Vigourous gymming by an 18-year-old boy post-lockdown proved a costly affair for him, as it led to a medical condition that caused malfunctioning of his kidneys, doctors said on Thursday.
Gyms are slowly reopening in the city under ''Unlock 3'' norms and people are "rushing to exercise" after staying at home for months, a leading private hospital claimed.
The case of 18-year-old Lakshay Bindra from Delhi highlights the "adverse health consequences of excessive and aggressive gymming" after months of staying in at home, it said.
"Bindra, an avid gymming enthusiast, wanted to make up for the lost time when his favourite gym reopened after months of lockdown. He hit the gym over-enthusiastically and exercised for over an hour quite vigorously.
"That same evening, he began to suffer from extreme muscle fatigue, body stiffness and pain, along with vomiting," Max Super Speciality Hospital, Patparganj said in a statement.
He was brought to the hospital in a "bad shape" after suffering at home for three days, it said.
Dilip Bhalla, Senior Consultant, Department of Renal & Kidney Transplant, at the hospital, said, "When the patient came to our hospital, he was suffering from acute pain in the abdomen, black-colored urine with reduced urine output, and deranged kidney and liver function. He was diagnosed with rhabdomyolysis, a health condition in which acute muscle breakdown occurs."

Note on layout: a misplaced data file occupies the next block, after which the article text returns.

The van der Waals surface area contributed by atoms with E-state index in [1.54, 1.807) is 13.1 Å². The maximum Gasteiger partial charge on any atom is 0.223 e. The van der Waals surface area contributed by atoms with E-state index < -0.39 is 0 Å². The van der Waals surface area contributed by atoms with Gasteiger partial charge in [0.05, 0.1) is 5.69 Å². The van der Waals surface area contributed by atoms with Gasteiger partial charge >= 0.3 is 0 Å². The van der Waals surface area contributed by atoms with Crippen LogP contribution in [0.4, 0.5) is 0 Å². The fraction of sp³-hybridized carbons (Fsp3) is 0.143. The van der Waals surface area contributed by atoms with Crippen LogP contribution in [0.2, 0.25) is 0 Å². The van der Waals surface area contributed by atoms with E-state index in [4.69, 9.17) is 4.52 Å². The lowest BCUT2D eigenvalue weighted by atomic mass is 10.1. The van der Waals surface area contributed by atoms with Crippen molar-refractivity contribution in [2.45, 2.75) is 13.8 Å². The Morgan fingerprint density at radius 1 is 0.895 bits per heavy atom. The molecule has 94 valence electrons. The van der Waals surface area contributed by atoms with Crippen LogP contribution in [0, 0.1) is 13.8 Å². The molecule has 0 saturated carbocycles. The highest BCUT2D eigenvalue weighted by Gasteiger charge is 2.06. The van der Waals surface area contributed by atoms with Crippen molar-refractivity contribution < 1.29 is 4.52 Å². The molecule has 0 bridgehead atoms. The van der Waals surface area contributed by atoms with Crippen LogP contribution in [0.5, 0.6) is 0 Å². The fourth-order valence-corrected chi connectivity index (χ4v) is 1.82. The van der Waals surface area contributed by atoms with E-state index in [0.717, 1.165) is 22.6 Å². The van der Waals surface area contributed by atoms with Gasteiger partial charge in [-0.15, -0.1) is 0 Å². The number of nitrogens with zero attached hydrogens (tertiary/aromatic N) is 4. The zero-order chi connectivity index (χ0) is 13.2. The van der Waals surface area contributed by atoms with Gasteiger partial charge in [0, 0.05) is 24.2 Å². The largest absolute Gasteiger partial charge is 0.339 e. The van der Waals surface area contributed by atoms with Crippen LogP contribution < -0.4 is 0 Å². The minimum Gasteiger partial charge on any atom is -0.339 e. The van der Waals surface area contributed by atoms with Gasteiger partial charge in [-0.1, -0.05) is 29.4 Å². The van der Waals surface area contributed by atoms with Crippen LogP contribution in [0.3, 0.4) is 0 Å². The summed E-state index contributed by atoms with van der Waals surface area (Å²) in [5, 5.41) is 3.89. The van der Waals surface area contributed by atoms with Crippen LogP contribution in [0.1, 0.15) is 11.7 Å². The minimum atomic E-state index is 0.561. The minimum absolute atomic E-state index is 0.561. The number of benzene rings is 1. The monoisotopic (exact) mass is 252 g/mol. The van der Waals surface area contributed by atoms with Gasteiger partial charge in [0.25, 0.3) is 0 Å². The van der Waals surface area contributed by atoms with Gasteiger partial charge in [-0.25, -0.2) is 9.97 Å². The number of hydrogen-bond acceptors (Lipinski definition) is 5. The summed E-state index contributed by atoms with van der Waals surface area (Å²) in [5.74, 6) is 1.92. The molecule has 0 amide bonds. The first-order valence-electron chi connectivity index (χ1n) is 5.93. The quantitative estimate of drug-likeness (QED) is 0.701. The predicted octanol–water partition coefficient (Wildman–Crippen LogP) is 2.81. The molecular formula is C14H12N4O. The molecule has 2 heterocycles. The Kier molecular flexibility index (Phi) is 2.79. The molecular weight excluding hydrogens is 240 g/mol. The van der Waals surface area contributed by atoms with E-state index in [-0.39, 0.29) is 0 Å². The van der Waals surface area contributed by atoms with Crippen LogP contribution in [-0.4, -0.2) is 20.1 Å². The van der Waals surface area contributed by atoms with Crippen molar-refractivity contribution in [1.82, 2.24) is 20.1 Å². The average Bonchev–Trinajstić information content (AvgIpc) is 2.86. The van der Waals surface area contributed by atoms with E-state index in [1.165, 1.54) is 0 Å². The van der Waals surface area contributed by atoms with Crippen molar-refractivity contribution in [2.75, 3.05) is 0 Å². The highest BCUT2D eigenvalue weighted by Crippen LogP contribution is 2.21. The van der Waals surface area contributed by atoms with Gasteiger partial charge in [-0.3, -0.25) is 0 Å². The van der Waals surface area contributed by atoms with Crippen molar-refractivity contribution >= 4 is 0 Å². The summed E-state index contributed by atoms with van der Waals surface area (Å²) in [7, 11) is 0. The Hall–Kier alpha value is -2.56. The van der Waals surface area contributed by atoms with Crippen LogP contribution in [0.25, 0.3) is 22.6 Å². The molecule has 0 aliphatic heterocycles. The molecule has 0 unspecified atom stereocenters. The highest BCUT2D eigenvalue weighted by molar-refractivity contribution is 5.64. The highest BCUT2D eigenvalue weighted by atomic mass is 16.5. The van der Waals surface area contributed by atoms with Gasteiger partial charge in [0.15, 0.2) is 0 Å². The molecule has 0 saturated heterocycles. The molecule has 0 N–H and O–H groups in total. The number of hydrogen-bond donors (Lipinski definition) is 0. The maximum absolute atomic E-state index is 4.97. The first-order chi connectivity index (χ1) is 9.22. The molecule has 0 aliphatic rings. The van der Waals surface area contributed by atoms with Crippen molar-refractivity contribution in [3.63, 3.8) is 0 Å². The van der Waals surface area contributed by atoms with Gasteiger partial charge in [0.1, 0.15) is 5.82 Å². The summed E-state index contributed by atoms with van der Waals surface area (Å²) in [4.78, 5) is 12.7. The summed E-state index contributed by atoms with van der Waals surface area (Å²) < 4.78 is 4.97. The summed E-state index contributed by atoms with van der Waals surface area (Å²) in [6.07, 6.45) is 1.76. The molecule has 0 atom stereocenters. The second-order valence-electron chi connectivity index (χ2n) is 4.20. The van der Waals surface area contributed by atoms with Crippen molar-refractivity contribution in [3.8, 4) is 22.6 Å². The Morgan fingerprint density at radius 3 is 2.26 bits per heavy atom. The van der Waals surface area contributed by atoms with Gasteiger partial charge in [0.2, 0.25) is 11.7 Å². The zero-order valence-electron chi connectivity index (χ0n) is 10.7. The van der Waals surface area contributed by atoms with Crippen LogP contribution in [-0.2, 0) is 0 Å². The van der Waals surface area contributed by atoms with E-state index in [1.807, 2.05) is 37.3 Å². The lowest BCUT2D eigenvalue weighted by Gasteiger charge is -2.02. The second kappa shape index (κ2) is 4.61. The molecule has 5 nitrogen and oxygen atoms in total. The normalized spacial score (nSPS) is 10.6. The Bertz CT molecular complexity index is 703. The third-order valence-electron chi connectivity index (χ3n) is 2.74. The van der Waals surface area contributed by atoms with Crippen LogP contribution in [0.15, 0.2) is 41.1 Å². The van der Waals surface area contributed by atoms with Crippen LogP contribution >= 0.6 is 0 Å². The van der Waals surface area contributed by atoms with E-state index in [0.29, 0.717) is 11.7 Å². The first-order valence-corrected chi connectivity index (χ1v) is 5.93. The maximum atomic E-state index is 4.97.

"This in turn releases certain types of enzymes in the bloodstream, leading to kidney malfunction," he said.
The patient was immediately wheeled into ICU and started on IV fluids to maintain hydration and provide nutrients to his muscles. Gentle physiotherapy was conducted for several days to soothe his muscles, the doctor said.
"In addition, he needed two sessions of dialysis as his kidneys had stopped functioning totally. Slowly, as days passed, the patient started improving. His muscle stiffness and pain began to subside gradually, even as he slowly regained muscle power," Mr Bhalla said.
The enzyme myoglobin released due to muscle injury leads to kidney dysfunction. If not detected in time, it can lead to eventual kidney shutdown and life-threatening complications, he added.
"It was rare for us to see such a young individual suffering from non-functioning kidneys. Luckily, we managed to lead him to full recovery after a week's stay at the hospital. His kidneys have revived and are fully functional now," the doctor said.
Abbas Ali Khatai, Attending Consultant, Emergency Medicine, at the hospital, said agressive, unaccustomed exercise leads to accumulation of acid in the muscles which leads to breakdown of muscle protein.
"Lockdown has its own problems, but so does the unlocking phase, as shown by this case. Caution is the key and not overdoing what the body cannot tolerate," he said.
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